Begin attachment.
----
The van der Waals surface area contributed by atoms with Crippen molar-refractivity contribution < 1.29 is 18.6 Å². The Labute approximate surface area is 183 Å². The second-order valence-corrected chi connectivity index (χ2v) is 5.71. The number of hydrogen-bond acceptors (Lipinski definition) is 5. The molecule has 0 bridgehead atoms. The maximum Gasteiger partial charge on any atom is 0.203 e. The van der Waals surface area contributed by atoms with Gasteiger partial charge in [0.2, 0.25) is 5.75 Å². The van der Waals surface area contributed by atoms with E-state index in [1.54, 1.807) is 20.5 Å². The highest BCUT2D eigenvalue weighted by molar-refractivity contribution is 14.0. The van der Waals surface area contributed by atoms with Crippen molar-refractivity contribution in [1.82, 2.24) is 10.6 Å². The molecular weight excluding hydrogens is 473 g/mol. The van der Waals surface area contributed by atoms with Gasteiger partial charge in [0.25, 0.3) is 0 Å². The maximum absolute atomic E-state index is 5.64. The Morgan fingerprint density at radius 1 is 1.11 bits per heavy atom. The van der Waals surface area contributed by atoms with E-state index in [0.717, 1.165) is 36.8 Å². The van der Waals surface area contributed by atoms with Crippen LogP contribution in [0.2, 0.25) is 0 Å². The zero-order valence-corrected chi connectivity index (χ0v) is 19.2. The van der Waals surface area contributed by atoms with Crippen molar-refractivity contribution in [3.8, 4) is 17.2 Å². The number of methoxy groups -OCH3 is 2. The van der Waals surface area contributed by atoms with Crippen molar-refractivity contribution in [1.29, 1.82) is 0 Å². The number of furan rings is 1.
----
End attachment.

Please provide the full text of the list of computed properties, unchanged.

The van der Waals surface area contributed by atoms with Crippen molar-refractivity contribution < 1.29 is 18.6 Å². The Labute approximate surface area is 183 Å². The second-order valence-corrected chi connectivity index (χ2v) is 5.71. The number of hydrogen-bond acceptors (Lipinski definition) is 5. The molecule has 0 bridgehead atoms. The maximum Gasteiger partial charge on any atom is 0.203 e. The van der Waals surface area contributed by atoms with Gasteiger partial charge in [0.2, 0.25) is 5.75 Å². The van der Waals surface area contributed by atoms with E-state index in [1.54, 1.807) is 20.5 Å². The highest BCUT2D eigenvalue weighted by molar-refractivity contribution is 14.0. The van der Waals surface area contributed by atoms with Crippen molar-refractivity contribution in [1.82, 2.24) is 10.6 Å². The molecular weight excluding hydrogens is 473 g/mol. The van der Waals surface area contributed by atoms with Gasteiger partial charge in [0.25, 0.3) is 0 Å². The maximum absolute atomic E-state index is 5.64. The Morgan fingerprint density at radius 1 is 1.11 bits per heavy atom. The van der Waals surface area contributed by atoms with E-state index in [0.717, 1.165) is 36.8 Å². The van der Waals surface area contributed by atoms with Crippen LogP contribution in [0.2, 0.25) is 0 Å². The zero-order valence-corrected chi connectivity index (χ0v) is 19.2. The van der Waals surface area contributed by atoms with Crippen molar-refractivity contribution in [3.8, 4) is 17.2 Å². The number of methoxy groups -OCH3 is 2. The van der Waals surface area contributed by atoms with Crippen molar-refractivity contribution in [1.29, 1.82) is 0 Å². The number of furan rings is 1.